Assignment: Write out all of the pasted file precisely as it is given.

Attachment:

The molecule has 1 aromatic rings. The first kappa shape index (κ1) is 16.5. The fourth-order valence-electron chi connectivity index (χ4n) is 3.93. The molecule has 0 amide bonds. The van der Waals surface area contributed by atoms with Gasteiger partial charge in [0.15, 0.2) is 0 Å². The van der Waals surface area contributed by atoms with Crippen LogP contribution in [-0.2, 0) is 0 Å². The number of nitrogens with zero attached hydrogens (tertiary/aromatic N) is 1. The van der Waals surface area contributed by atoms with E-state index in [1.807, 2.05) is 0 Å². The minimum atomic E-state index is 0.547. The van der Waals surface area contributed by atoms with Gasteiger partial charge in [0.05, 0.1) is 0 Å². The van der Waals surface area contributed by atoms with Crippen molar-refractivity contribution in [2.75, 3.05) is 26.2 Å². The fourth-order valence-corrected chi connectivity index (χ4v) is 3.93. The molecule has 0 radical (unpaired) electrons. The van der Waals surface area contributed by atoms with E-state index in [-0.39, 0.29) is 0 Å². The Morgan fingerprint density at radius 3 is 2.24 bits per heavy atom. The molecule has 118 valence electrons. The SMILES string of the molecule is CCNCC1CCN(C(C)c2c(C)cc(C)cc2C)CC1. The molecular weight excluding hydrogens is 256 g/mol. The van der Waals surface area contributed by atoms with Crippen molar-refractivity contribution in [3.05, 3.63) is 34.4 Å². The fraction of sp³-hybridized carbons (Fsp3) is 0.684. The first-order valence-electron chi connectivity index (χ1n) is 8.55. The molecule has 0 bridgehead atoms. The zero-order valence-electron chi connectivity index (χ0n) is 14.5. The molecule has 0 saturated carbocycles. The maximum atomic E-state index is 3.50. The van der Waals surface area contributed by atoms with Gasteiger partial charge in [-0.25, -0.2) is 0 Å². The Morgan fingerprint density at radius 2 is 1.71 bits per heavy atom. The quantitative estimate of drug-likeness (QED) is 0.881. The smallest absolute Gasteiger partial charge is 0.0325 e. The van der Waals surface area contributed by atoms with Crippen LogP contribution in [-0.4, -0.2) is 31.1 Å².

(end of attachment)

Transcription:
The molecule has 1 aromatic rings. The first kappa shape index (κ1) is 16.5. The fourth-order valence-electron chi connectivity index (χ4n) is 3.93. The molecule has 0 amide bonds. The van der Waals surface area contributed by atoms with Gasteiger partial charge in [0.15, 0.2) is 0 Å². The van der Waals surface area contributed by atoms with Crippen LogP contribution in [-0.2, 0) is 0 Å². The number of nitrogens with zero attached hydrogens (tertiary/aromatic N) is 1. The van der Waals surface area contributed by atoms with E-state index in [1.807, 2.05) is 0 Å². The minimum atomic E-state index is 0.547. The van der Waals surface area contributed by atoms with Gasteiger partial charge in [0.05, 0.1) is 0 Å². The van der Waals surface area contributed by atoms with Crippen molar-refractivity contribution in [2.75, 3.05) is 26.2 Å². The fourth-order valence-corrected chi connectivity index (χ4v) is 3.93. The molecule has 0 radical (unpaired) electrons. The van der Waals surface area contributed by atoms with E-state index in [-0.39, 0.29) is 0 Å². The Morgan fingerprint density at radius 3 is 2.24 bits per heavy atom. The molecule has 118 valence electrons. The SMILES string of the molecule is CCNCC1CCN(C(C)c2c(C)cc(C)cc2C)CC1. The molecular weight excluding hydrogens is 256 g/mol. The van der Waals surface area contributed by atoms with Crippen molar-refractivity contribution in [3.05, 3.63) is 34.4 Å². The fraction of sp³-hybridized carbons (Fsp3) is 0.684. The first-order valence-electron chi connectivity index (χ1n) is 8.55. The molecule has 0 bridgehead atoms. The zero-order valence-electron chi connectivity index (χ0n) is 14.5. The molecule has 0 saturated carbocycles. The maximum atomic E-state index is 3.50. The van der Waals surface area contributed by atoms with Gasteiger partial charge in [-0.25, -0.2) is 0 Å². The Morgan fingerprint density at radius 2 is 1.71 bits per heavy atom. The quantitative estimate of drug-likeness (QED) is 0.881. The smallest absolute Gasteiger partial charge is 0.0325 e. The van der Waals surface area contributed by atoms with Crippen LogP contribution in [-0.4, -0.2) is 31.1 Å².